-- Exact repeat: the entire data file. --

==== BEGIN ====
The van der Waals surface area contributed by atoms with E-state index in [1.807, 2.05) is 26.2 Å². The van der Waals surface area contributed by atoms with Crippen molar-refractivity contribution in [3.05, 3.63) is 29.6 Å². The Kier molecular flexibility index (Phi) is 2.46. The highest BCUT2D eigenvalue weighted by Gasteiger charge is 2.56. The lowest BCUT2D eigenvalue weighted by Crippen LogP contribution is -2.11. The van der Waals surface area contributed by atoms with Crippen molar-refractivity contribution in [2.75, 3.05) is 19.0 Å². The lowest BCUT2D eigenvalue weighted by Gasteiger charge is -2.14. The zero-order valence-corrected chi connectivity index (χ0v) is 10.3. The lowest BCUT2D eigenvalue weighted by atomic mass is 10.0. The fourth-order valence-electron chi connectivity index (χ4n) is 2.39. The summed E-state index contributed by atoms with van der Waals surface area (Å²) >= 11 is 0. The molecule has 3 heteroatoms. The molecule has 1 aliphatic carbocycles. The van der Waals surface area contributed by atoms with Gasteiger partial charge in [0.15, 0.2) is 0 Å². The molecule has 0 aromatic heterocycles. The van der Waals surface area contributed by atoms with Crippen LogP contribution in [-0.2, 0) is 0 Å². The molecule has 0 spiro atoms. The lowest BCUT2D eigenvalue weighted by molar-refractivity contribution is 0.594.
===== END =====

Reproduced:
The van der Waals surface area contributed by atoms with E-state index in [1.807, 2.05) is 26.2 Å². The van der Waals surface area contributed by atoms with Crippen molar-refractivity contribution in [3.05, 3.63) is 29.6 Å². The Kier molecular flexibility index (Phi) is 2.46. The highest BCUT2D eigenvalue weighted by Gasteiger charge is 2.56. The lowest BCUT2D eigenvalue weighted by Crippen LogP contribution is -2.11. The van der Waals surface area contributed by atoms with Crippen molar-refractivity contribution in [2.75, 3.05) is 19.0 Å². The lowest BCUT2D eigenvalue weighted by Gasteiger charge is -2.14. The zero-order valence-corrected chi connectivity index (χ0v) is 10.3. The lowest BCUT2D eigenvalue weighted by atomic mass is 10.0. The fourth-order valence-electron chi connectivity index (χ4n) is 2.39. The summed E-state index contributed by atoms with van der Waals surface area (Å²) >= 11 is 0. The molecule has 3 heteroatoms. The molecule has 1 aliphatic carbocycles. The van der Waals surface area contributed by atoms with Gasteiger partial charge in [0.15, 0.2) is 0 Å². The molecule has 0 aromatic heterocycles. The van der Waals surface area contributed by atoms with Crippen LogP contribution in [-0.2, 0) is 0 Å². The molecule has 0 spiro atoms. The lowest BCUT2D eigenvalue weighted by molar-refractivity contribution is 0.594.